(a) What is the intensity in watts per meter squared of a just barely audible 200-Hz sound? (b) What is the intensity in watts per meter squared of a barely audible 4000-Hz sound?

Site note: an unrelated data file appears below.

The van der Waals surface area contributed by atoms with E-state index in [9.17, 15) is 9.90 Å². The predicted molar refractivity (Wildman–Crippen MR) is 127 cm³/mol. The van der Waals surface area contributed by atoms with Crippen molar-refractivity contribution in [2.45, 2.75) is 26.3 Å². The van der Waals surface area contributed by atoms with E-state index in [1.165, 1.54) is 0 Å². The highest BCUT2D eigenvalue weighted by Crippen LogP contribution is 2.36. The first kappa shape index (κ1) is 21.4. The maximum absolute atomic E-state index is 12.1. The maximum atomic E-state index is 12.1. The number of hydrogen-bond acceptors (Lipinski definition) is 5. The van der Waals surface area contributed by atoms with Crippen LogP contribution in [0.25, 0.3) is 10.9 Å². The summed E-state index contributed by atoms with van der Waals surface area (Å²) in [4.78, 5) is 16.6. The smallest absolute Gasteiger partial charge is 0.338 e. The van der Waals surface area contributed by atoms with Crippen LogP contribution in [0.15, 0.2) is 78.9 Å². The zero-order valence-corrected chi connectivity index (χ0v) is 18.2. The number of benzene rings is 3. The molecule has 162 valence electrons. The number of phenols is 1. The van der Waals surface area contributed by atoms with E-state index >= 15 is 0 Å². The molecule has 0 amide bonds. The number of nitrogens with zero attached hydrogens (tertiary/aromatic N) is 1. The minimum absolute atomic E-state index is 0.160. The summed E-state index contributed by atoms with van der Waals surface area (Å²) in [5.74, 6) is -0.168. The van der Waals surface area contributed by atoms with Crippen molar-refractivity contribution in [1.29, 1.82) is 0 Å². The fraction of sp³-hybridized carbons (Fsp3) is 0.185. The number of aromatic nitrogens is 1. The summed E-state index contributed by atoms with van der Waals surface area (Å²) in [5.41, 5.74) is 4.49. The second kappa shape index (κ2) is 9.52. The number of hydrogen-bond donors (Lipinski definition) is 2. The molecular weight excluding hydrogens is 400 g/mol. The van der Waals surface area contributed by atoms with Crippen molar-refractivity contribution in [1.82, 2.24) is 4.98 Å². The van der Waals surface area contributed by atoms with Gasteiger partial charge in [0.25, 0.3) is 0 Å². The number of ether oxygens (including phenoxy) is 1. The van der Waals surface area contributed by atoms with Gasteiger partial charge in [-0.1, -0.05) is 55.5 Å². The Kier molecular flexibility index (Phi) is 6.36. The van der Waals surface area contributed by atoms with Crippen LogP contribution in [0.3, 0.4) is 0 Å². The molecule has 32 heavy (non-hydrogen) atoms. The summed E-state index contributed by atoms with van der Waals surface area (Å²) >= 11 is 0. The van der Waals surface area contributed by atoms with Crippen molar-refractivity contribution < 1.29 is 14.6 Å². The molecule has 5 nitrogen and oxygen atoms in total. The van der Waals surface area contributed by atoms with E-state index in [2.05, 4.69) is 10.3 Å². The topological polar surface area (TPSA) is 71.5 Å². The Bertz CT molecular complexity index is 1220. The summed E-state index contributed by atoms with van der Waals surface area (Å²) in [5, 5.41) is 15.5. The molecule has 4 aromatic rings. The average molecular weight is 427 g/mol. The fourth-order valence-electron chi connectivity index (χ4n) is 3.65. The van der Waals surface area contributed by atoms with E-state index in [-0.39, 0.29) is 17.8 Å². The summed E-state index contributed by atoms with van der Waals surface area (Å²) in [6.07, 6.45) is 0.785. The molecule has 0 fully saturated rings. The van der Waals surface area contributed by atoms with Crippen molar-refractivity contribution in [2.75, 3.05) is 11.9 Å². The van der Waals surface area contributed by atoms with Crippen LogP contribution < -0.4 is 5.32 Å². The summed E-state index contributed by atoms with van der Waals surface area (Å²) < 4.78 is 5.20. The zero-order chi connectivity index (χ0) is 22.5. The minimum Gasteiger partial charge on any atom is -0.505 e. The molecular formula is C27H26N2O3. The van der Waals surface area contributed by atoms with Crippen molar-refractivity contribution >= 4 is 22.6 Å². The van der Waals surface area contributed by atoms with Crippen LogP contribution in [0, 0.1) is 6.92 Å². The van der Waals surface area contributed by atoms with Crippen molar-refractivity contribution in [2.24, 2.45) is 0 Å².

This is College Physics Answers with Shaun Dychko. If something is barely audible that means it has a perceived loudness of zero phons and so at a frequency of 200 hertz, we can move up this graph until we encounter this zero phons line, which I’ll highlight the bottom one and we read off what its sound level is in decibels, its about 22 or so and then the rest of our work in question is to figure out what sound intensity, and I mean sound intensity not sound intensity level. What sound intensity correspond to 22 decibels. So, we need to know what, how to solve this for I. So, this is the formula for decibels sound intensity level is ten times logarithm of intensity in watt per square meter divided by reference intensity which is the threshold of hearing at either 1000 hertz or 4000 hertz, I figure which one is this, I think its 1000 hertz, yeah. So, yeah it has to be 1000 hertz because there is zero decibels at 1000 hertz, anyway that’s in a side. So, lets get rid of it to solve for I. So, we can divide both sides by ten, switch the sides around and we have logarithm of intensity over reference intensity is the sound level divided by ten and then make both sides exponent of ten and on the left side, ten to the power of logarithm base ten is going to be the argument of logarithm. So, I over I naught and that equals ten to the power of sound level over ten and then we can solve for I by multiplying both sides by I naught. So, intensity is reference intensity times ten to the power of beta over ten and so we have a 22 decibels is the sound level for barely perceptible sound of frequency 200 hertz. So, we have ten to the minus twelve watt per square meter, that’s the reference intensity time ten to the power of 22 decibels over ten gives 1.58 times ten to the minus ten watt per square meter and then next part of the question asks for the intensity at 4000 hertz. So, we look at 4000 on this x-axis and go up to the point where it intersects the zero phons line and find out what is the y-value there, looks like it about negative eight and so we can plug in negative eight into this formula. So, we have intensity of ten to the minus twelve watt per square meter times ten to the power of negative eight decibels over ten which give 1.58 times ten to the minus thirteen watt per square meter and so we can see these three orders of magnitude difference in intensity, just as a result of changing frequency. Both of these sounds are equally barely audible, but their different frequencies require different intensities to be just barely audible.